I’d like to say a few words in remembrance and appreciation of one of the most loyal and longest-tenured fans that this area’s baseball and football teams ever had. During the Nationals’ mostly dreadful start to their tenure in this area, I was reminded frequently by my grandmother, Catharine Delaney Garber, that she remembered when “our baseball team used to be good.” That’s because she was one of the few in the 21st century that still recalled Washington’s 1924 World Series winning team as well as its pennant winners in 1925 and 1933.
Catharine was able to see many Senators games with her brother Paul, who she said “would take me because he wanted to have someone to go with and help keep score.” They would take a streetcar from Alexandria, noting that there were only day games back then as night games didn’t start at Griffith Stadium until 1941. Over this past summer, my grandmother reminisced about watching Babe Ruth “run around on those little tiny legs.” We talked about Senators greats from Walter Johnson to Goose Goslin, but she singled out 1930 AL MVP Joe Cronin as her favorite.
As with me, my grandmother’s family baseball connection was multi-generational, as her Aunt Mamie would never miss a Senators game on the radio during the heyday of broadcaster Arch McDonald. My grandmother’s latter-year baseball encounters included a handful of memorable excursions to Memorial Stadium, which were enjoyable but infrequent, usually requiring a charter bus that left this area in the early afternoon and got back very late. The fact of the day-trip nature of Orioles games combined with the knowledge that we once had our own team helped prompt me to join with the others pushing for so long to get a team of our own back to this area. She was happy that her great-grandchildren have been able to grow up with a baseball team just as she did.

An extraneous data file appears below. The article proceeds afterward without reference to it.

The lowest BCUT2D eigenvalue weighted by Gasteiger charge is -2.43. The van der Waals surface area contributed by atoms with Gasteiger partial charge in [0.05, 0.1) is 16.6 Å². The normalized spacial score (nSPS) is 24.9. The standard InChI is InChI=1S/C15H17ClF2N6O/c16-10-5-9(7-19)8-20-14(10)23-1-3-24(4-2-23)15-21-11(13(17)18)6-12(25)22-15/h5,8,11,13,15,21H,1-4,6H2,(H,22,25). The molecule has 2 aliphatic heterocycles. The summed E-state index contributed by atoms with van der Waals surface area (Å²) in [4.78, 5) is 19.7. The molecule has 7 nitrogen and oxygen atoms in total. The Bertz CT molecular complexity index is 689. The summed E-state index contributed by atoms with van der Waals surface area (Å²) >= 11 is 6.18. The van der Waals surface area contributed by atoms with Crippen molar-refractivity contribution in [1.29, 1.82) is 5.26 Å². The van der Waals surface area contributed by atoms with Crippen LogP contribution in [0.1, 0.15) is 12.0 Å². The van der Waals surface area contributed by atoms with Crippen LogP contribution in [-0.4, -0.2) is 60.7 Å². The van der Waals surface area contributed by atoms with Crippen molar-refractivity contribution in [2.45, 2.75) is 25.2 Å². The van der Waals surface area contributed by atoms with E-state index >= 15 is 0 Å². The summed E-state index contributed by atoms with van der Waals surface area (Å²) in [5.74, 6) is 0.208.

While my grandmother’s baseball connection was interrupted for awhile, nothing ever impeded her fervor for the Burgundy and Gold. The family still talks about hearing from a nurse when my grandmother was recovering from surgery at Georgetown Hospital who complained about how loudly Catharine was cheering for running back John Riggins when he was steamrolling through the Eagles towards the end zone that particular afternoon. As my grandmother was in a private room with the door closed, it was really a non-issue, which my grandmother pointed out in no uncertain terms. She even asked the nurse if she was just an Eagles fan who didn’t like the cheering, and the nurse actually admitted she was from Philadelphia, which made the source of her displeasure clear.
Last season was particularly enjoyable for my grandmother with the success of the Nationals and Redskins, and she watched several of their triumphs. She was especially thrilled each time the Redskins beat the Cowboys – whose former coach Tom Landry she referred to with respect as “the man with the hat” -- and was very impressed with “Number Three”, aka Robert Griffin III. When I saw her eleventh great-granddaughter wearing a Redskins bib Monday night, I couldn’t help but smile as I saw another generation adding to the connection and sense of community of our local sports that my grandmother enjoyed so well.